George Morley (1597-1684)
After resisting the Parliament during the Commonwealth, he joined Charles in exile in France; before the Resoration he came to England and gained the support for it of the Presbyterians. In 1660 "he was consecrated bishop of Worcester. At the Savoy conference of 1661 he was chief representative of the bishops. He was translated to the see of Winchester in 1662." http://en.wikipedia.org/wiki/George_Morley
George Morley, some time chaplain to Charles I. was a polite scholar, and an eminent divine, especially in controversy. He was, in the early part of his life, one of Ben Jonson's sons. He was also an intimate friend of lord Falkland, Mr. Hyde, Mr. Chillingworth, Mr. Waller, and others of the first eminence in the late reign. One of his excellencies, which raised him much in the esteem of all his friends, helped to degrade his character in the opinion of his enemies. This was his wit, which was natural, but uncommon; keen, but inoffensive. The very faculty was condemned by many in this age, without the least regard to its application. After the death of the king, he retired to the Hague, where he attended on Charles II. He afterwards resided at Antwerp, where he was very assiduous in his ministerial duty. During his residence abroad, he contracted an intimacy with Rivetus, Heinsius, Salmasius, Bochart, and other persons of rank in the learned world. Upon the Restoration, he was made dean of Christ-church, and the fame year bishop of Worcester, whence he was translated to Winchester. His constant practice was to rise at five o'clock in the morning, to go to bed at eleven, and eat but once a day. By these rules he preserved his health, with very little interruption, through the course of a long life. He died Oct. 29, 1684. His writings are chiefly on polemical subjects. In 1683, he published several treatises in a quarto volume. In the preface is a good account of the religious character of Anne Hyde, dutchess of York, before her conversion to popery.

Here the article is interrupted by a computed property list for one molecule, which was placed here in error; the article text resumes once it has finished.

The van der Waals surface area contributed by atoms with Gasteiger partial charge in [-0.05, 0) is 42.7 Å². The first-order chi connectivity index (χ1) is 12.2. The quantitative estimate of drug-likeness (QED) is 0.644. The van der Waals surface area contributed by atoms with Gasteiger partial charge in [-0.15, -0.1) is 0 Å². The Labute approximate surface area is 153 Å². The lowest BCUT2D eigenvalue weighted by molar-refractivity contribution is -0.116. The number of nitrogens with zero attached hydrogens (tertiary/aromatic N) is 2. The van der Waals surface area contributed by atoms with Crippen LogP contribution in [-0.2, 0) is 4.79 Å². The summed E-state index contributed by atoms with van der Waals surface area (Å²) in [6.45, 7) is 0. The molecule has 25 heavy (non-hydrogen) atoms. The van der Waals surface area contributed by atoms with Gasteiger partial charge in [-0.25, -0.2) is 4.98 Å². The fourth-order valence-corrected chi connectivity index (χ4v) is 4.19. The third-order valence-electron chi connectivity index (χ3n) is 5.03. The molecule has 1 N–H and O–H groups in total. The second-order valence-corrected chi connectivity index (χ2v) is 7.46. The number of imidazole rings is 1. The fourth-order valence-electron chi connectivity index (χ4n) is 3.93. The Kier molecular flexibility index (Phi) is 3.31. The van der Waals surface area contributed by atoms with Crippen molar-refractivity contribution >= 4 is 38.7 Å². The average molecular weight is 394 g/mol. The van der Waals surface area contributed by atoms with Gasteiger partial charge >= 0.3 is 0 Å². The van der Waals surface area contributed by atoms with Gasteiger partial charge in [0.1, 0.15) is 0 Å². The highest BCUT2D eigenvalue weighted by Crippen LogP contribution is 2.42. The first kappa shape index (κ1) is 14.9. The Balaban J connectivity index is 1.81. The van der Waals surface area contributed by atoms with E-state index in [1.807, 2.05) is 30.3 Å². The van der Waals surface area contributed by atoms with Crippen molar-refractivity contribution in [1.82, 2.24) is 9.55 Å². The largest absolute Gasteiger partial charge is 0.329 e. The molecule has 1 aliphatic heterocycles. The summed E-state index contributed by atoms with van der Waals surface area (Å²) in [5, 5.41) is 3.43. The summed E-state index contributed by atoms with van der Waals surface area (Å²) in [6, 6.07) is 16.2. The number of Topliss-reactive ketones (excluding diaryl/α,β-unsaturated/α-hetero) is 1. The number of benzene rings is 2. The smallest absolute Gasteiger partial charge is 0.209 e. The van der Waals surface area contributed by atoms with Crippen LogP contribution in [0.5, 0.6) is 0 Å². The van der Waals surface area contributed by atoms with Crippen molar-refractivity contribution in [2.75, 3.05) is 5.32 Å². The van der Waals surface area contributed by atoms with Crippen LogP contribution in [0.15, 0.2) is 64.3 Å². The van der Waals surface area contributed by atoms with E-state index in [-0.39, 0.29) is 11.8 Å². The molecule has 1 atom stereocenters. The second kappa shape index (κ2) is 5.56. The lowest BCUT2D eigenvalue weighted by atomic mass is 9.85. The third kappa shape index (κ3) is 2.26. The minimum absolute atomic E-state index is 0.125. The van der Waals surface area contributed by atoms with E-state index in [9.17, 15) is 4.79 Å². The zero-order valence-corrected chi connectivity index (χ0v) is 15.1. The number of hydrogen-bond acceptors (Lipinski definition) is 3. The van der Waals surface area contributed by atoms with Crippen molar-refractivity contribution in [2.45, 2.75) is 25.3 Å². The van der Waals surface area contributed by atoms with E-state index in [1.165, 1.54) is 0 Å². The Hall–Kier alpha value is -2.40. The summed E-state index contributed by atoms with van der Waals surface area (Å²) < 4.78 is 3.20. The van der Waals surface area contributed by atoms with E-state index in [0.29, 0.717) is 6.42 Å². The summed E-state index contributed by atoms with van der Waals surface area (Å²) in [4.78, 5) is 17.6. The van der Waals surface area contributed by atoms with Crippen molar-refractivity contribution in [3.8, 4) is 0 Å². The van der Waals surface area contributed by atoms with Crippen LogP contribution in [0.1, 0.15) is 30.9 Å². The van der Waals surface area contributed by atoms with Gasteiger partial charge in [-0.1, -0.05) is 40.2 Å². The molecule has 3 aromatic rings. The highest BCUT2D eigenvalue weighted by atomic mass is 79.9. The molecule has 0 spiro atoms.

---A Biographical History of England. J. Granger, 1779.
Chart showing the number of references in each month of the diary’s entries.